Despite the recession, Irvine has managed to go years without increasing taxes, cutting public service and has maintained its reputation as one of the safest cities in the country, city staff report in the annual budget slated for approval Tuesday.
According to the proposed budget, Irvine is projecting about $46.6 million in sales tax revenue, a $6 million boost from the current fiscal year and equaling about a third of the city's overall revenue. The budget also projects about $42 million in property tax revenue, a segment not hit as hard as sales tax during the recent economic downturn.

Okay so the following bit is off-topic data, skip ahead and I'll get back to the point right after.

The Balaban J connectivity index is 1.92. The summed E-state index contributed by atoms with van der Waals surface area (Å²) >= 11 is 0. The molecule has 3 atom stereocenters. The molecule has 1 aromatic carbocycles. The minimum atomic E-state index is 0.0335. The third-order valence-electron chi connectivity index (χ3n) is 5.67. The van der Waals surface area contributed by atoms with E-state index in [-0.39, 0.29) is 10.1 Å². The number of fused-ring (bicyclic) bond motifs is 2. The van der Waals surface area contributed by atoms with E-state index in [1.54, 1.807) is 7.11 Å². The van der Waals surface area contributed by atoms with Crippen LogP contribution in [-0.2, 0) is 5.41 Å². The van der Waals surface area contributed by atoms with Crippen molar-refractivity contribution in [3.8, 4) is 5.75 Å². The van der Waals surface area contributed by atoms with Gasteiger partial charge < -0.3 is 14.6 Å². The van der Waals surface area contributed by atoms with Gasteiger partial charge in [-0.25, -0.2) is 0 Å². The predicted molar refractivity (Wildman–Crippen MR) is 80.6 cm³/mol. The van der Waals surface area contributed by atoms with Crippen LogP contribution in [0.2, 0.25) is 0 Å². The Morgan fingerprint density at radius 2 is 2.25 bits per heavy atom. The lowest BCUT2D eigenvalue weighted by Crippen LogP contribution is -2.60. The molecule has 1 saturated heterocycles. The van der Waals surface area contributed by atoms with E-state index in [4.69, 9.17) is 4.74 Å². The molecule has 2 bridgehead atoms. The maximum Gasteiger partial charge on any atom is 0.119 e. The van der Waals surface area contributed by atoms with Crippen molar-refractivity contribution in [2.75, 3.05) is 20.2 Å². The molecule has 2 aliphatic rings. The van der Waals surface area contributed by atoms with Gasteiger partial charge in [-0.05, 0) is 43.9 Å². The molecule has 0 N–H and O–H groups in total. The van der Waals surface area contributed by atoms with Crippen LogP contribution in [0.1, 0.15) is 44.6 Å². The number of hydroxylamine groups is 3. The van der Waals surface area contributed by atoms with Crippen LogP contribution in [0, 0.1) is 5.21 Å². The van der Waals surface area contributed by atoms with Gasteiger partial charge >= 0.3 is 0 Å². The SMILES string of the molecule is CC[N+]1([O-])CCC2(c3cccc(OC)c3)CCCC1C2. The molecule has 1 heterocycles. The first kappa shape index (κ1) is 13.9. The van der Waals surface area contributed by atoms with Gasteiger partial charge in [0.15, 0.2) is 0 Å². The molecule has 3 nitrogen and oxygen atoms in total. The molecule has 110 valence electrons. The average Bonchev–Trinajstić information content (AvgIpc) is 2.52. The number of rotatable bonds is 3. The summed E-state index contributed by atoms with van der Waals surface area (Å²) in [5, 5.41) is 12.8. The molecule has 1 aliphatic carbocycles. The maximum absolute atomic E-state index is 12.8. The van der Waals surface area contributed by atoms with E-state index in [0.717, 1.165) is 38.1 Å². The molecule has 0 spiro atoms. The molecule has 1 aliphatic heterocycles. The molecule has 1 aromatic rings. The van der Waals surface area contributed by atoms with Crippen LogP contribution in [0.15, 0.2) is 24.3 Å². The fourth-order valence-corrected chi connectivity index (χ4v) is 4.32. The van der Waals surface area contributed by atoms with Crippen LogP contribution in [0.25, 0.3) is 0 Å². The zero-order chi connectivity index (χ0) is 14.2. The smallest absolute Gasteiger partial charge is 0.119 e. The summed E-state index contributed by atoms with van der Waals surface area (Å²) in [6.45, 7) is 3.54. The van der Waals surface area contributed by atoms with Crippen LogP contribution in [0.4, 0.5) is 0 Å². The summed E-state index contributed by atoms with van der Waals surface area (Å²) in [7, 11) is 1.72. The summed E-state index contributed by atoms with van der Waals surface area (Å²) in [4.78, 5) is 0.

Irvine is projecting a $136 million overall budget.
The city has cut $12 million from its budget over the last three years but has increased its police force by 20%, bringing crime to a 40-year low. A number of officers from neighboring Costa Mesa have sought transfers to Irvine since that city began its broad restructuring earlier this year, including cuts to the police department.
Irvine's proposed budget would use about $4.5 million of the city's contingency reserves, a reduction from $6.3 million thanks to better-than-expected revenue. The city's contingency reserve would settle at about $9 million, a noticeable drop from the $14 million needed in the current fiscal year.
Street quality in Irvine is already considered among the best in the county, a reputation it looks to continue by devoting nearly $10 million to street maintenance and new traffic signals.
The Council is also looking to approve the Orange County Great Park's $64.8 million budget, with slight adjustments to consulting fees.